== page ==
A precocious child

While having dim sum lunch at a Chinese restaurant yesterday afternoon, a child at the next table caught my attention. I seemed to see an adult in the frame of a child of about eight. It was not just that he wore glasses. The way he was dressed, the way his hair was parted and his manners all exuded a maturity beyond a child of his age.

As the lunch went on I was able to learn more. These days it simply isn't possible for you not to overhear the conversations of the other diners at a Chinese restaurant. The tables are placed so close to each other, and since the place is so noisy people have to shout to be heard (not only by your mates but also by the other guests unfortunately). So I learned that there were two families in that table. Uncharacteristic of a Chinese restaurant, the conversation evolved around modern Chinese and world history. Amazingly, almost every time his father spoke, the child cut in with additional information or his own views, questions or challenge. From the level of sophistication in terms of his knowledge, language use and organisational ability, it was obvious that he was a child prodigy.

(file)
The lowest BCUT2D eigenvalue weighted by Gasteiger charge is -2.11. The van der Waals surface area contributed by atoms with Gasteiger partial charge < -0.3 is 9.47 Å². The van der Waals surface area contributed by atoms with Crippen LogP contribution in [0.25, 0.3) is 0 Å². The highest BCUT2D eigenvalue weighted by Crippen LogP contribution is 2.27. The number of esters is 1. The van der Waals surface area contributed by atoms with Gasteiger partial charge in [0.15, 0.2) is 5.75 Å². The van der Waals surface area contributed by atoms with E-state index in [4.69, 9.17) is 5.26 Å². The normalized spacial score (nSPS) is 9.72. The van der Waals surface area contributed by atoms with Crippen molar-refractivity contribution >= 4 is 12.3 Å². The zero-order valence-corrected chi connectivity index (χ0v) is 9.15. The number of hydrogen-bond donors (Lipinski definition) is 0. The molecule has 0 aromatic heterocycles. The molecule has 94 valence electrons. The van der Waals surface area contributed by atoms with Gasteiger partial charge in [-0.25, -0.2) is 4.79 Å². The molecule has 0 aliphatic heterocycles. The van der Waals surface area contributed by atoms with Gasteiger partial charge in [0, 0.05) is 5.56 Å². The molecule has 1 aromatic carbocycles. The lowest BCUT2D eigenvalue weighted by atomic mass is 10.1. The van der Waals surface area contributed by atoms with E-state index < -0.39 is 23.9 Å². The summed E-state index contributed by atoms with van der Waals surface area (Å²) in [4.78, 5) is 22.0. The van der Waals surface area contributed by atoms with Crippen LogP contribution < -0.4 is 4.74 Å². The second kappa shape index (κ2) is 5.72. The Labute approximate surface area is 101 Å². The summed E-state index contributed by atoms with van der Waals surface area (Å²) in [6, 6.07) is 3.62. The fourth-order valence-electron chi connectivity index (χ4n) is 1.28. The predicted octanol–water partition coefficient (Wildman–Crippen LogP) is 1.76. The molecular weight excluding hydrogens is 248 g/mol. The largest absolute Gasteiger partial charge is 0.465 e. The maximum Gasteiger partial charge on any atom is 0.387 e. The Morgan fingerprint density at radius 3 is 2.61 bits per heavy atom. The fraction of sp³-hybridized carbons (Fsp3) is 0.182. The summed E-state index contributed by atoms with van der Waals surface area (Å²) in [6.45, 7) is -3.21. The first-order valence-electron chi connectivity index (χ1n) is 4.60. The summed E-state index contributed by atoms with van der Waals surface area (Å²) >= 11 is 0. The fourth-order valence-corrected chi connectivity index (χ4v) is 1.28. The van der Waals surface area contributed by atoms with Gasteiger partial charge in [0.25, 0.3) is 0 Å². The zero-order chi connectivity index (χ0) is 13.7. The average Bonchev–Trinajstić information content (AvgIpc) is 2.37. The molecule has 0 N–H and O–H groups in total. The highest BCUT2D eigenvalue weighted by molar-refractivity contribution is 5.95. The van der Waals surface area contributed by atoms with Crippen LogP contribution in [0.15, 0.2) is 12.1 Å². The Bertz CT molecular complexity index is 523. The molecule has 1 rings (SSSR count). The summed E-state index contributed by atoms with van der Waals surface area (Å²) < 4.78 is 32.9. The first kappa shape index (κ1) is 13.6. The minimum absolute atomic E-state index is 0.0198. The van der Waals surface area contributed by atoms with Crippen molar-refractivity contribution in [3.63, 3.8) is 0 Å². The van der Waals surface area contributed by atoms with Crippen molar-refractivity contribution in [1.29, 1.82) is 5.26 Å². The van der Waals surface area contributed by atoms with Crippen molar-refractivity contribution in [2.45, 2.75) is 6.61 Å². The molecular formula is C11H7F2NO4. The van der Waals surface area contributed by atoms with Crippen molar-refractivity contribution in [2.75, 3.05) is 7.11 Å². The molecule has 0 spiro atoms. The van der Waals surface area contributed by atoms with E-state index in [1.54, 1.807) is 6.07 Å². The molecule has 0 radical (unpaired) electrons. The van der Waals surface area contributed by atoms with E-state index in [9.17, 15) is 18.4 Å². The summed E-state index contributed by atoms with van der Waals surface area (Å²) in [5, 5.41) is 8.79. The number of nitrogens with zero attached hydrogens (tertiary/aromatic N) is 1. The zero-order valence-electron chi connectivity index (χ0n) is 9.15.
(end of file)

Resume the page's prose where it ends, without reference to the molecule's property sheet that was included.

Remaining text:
I was hugely impressed, but I could also imagine how difficult it must be for such a brilliant child to survive in a world composed mostly of people not with the same IQ. While his frequent interruptions in family conversations are taken as the most natural thing in the world or even encouraged, I am not so sure that his peers and teachers in a normal classroom will be quite so tolerant. They must be wanting to strangle him if he keeps interrupting or questioning or challenging the classroom teaching because he cannot help it.

Child prodigies are rare gifts, but they need to be specially nurtured. A world where mediocrity is the norm may not be where their endowments are welcome.

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